Oral Presentation Australian Diabetes Society and the Australian Diabetes Educators Association Annual Scientific Meeting 2016

Fenofibrate Reduces Uric Acid Levels and Gout Events in Type 2 Diabetes: Results from the Field Study (#63)

Boris Waldman 1 2 , Jean-Claude Ansquer 3 , David Sullivan 1 2 , Alicia Jenkins 1 , Neil McGill 2 , Luke Buizen 1 , Michael Feher 4 5 , Christelle Foucher 3 , Antero Kesaniemi 6 , Jeffrey Flack 7 , Michael D'Emden 8 , John Hedley 9 , Tony Keech 1 2
  1. NHMRC Clinical Trials Centre, Camperdown, NSW, Australia
  2. Royal Prince Alfred Hospital, Sydney, NSW, Australia
  3. Clinsciences, Dijon, France
  4. Chelsea and Westminster Hospital, London, United Kingdom
  5. Chelsea and Westminster Hospital, London, United Kingdom
  6. University of Oulu, Oulu, Finland
  7. University of New South Wales, Sydney, NSW, Australia
  8. University of Queensland, Brisbane, Australia
  9. Wairau Hospital, Blenheim, New Zealand

Aim: Fenofibrate lowers serum uric acid (UA) levels in small short-term trials and gout events in small case series. We assessed the long-term effect of fenofibrate treatment on UA and gout events in patients with type 2 diabetes (T2D).

Methods: T2D patients (n=9795) were randomised to once daily co-micronised fenofibrate 200mg (n=4,895) or matching placebo (n=4,900) for an average of 5-years follow-up. Serum UA was measured at baseline and following 6-weeks active fenofibrate run-in pre-randomisation. UA was quantified again at 2-years in a subset of 1955 participants. Hospitalisations for or with reported gout (adjudicated by 2 physicians masked to treatment allocation), and all other reported gout attacks, were recorded at 6 monthly clinic visits for analysis.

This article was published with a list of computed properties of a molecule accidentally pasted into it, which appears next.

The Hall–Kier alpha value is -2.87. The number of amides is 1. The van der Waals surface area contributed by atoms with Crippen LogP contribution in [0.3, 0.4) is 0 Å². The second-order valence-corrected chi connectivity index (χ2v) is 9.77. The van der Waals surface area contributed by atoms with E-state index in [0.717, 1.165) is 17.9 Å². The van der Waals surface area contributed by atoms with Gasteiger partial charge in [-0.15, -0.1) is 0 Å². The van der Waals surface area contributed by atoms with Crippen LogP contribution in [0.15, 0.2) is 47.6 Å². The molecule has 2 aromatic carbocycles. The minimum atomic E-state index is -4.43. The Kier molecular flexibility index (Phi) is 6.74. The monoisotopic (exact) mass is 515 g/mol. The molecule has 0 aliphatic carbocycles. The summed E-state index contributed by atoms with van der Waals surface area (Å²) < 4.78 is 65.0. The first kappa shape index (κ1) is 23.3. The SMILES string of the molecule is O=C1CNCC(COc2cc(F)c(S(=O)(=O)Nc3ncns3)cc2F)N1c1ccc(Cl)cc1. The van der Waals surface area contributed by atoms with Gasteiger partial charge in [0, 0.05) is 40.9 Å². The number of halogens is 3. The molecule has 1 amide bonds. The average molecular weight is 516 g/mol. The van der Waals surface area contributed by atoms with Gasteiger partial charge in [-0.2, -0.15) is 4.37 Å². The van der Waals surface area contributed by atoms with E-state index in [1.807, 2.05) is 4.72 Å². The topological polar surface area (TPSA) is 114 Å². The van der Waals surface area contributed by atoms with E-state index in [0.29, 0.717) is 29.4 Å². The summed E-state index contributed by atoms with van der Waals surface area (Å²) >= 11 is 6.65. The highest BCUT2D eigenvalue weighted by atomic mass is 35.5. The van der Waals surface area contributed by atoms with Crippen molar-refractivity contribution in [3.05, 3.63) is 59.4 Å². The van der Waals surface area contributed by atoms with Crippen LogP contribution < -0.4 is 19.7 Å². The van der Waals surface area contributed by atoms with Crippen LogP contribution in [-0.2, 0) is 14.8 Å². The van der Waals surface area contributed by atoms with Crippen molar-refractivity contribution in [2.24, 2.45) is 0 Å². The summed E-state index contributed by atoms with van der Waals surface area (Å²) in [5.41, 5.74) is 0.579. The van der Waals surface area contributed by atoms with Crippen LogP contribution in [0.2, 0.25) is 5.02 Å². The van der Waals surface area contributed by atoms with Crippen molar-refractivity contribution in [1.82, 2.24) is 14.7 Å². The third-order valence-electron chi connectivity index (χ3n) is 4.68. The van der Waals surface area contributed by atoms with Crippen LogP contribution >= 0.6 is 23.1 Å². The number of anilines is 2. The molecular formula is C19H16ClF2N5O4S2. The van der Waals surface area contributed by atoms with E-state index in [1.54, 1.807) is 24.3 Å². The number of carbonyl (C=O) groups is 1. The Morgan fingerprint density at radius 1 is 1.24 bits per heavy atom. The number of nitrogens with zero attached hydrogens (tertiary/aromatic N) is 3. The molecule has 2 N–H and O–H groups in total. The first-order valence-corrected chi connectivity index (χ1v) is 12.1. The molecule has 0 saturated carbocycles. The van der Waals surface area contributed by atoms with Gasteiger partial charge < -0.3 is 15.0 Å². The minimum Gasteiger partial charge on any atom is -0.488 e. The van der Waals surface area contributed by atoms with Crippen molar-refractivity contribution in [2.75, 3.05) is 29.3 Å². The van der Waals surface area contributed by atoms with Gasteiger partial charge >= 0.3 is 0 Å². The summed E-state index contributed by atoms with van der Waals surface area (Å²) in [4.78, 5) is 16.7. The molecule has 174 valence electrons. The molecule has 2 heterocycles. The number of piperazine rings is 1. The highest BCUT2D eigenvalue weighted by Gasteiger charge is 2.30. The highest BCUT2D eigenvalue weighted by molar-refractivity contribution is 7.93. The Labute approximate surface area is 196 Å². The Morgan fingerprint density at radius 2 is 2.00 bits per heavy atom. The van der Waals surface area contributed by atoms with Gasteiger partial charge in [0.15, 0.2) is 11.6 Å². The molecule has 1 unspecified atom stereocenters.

Results: With placebo allocation, first gout event rates over 5 years were >2% when UA exceeded 0.36mmmol/L at baseline, and >10% when UA exceeded 0.42mmol/L. UA levels fell by 20% with 6-weeks fenofibrate during the run-in phase (p<0.001 paired t-test). At 2 years, compared to baseline, UA was 17.8% lower in the fenofibrate group and 2.2% higher in the placebo group (between group difference 20%; p<0.001). There were 81 (1.7%) first on-study gout events in the fenofibrate group compared to 151 (3.1%) in the placebo group (HR 0.54; 95%CI 0.41-0.70: p<0.001). Similar estimated risk reductions were seen among men, women, those with dyslipidaemia, those on diuretics and those with UA>0.36 or >0.42mmol/L at baseline. There was no heterogeneity of treatment effect for participants taking or not taking allopurinol amongst those with baseline UA>0.36 or >0.42mmol/L.

Conclusions: Gout events occurred mainly with higher baseline UA levels. Fenofibrate lowered UA levels by 20% on average, and almost halved on-study first gout events and hospitalisations with long-term treatment over 5 years. Fenofibrate may be a useful adjunct for treatment of individuals with diabetes and elevated UA.